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[Example Algorithm 1]: I have an array of structs(PaymentReceipt[] paymentReceiptList;) and imagine there are around 1000 pushed items and array's size keep increases. Each item has a time_start and time_end value. Inside my contract's function, I have to iterate all those members to check if any two intervals overlap among a given set of intervals, which is O(n) time.

[Example Algorithm 2]: I use an algorithm function to compute nth Fibonacci number to find 1000th value. This is a recursive function to compute nth Fibonacci number and is of O(log(n)) time.

For Algorithm_1, with a small set, and for Algorithm_2 if nth value is small there should be no problem. But large size of the array on Algorithm_1 and large value for n on Algorithm_2, I may face with inefficient gas problem. I was not sure will both of those algorithms will consume high amount of gas or not based on given n. I want to figure out the highest n that I can use for both algorithms based on given gas amount.

[Q] Is it adviced to do O(n) and O(log(n)) time algorithms inside a Contract's function, if yes, is there any way to estimate the required gas as some kind of function based on the given n for the each algorithm?

=> Related to previous question; does used gas changes for each algorithm as same ratio with O() time?

For example: For Algorithm_1: Can we say that does the used gas will have same ratio with O(n) time.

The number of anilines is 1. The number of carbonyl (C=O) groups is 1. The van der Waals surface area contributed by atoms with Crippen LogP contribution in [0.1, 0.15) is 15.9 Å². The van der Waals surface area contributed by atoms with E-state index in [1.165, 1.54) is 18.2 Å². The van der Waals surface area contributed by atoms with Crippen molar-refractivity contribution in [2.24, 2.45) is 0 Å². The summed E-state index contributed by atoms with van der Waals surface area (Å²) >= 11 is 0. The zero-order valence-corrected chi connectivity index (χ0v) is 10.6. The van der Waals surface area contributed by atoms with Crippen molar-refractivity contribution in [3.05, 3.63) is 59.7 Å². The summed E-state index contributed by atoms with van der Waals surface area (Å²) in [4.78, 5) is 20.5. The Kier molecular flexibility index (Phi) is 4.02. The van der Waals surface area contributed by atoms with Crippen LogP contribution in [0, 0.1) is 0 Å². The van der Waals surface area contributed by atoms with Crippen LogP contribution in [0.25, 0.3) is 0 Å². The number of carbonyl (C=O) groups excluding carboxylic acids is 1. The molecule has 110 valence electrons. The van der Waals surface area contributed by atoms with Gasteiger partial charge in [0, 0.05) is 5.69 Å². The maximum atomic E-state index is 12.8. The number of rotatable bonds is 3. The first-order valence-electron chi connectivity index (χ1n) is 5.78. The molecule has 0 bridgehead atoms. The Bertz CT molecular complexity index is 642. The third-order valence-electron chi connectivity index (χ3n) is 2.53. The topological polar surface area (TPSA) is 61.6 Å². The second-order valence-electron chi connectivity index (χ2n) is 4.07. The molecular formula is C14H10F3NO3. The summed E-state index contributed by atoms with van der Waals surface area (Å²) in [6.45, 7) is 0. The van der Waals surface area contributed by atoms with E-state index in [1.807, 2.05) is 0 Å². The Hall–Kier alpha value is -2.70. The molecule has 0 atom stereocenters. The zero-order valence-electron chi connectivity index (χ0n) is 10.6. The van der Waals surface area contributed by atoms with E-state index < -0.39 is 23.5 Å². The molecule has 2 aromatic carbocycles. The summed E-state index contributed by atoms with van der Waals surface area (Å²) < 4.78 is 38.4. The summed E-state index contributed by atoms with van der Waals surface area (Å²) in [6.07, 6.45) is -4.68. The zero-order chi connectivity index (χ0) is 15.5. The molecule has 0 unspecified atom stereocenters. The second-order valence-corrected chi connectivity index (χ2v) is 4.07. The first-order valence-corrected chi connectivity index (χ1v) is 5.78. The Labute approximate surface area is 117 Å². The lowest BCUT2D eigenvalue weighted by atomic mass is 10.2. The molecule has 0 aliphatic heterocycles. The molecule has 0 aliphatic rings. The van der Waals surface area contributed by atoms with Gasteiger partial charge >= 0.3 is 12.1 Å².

O((n=10))       usedGas=10
O((n=100))      usedGas=100
O((n=1000))     usedGas=1000

For Algorithm_2: or can we say that does the used gas will have same ratio with O(log(n)) time.

O(log(n=10))    usedGas=10
O(log(n=100))   usedGas=20
O(log(n=1000))  usedGas=30

Thank you for your valuable time and help.

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Algo 1: you should implement it so that when an interval is added, it is immediately checked for overlap with the existing ones. You then save the outcome of this check in storage. Not easy because that would mean keeping 1 or 2 ordered lists. This might become O(log n) and so should be possible without blowing up gas.

Algo 2: The calculation you linked looks O(n) to me because of the for (int i=2;i<n;i++) loop. On the other hand, it looks like people have O(1) calculations for Fibonacci: https://stackoverflow.com/questions/6037472/can-a-fibonacci-function-be-written-to-execute-in-o1-time

You should not do any O(n) calculations, or, if you do, then spread them across multiple transactions. The way to do that, is to check for remaining gas, and save the intermediate state if it gets low.

O(log n)is fine.

Gas calculations will also depend on whether you have if then else inside the loop. These branching statements will influence the gas cost of each execution of the loop. So I see no beautiful calculation of gas before you actually try it...

  • Thank you. Algorithm_2 was some kind of example for a recursive call sorry I didn't mention in the question., maybe instead of Fibonacci, imagine that I do some recursive call and each iteration there will be multiple if then else. Should I check remaining gas on the run time of the code? What do you mean by intermediate state? @Xavier Leprêtre B9lab. PS: I updated link for Algoritm_2 with O(log(n)) – alper Jan 26 '17 at 16:30
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    If you do a long-winded operation that spans multiple transactions, then yes, you need to check remaining gas at run time. Intermediate state: if you want to do var i 0 to 1000, you may only be able to do 0 to 500 in first transaction and 501 to 1000 in the next. You need to save this 500 in the storage to pick up later. 500 is the "intermediate state". – Xavier Leprêtre B9lab Jan 26 '17 at 18:34

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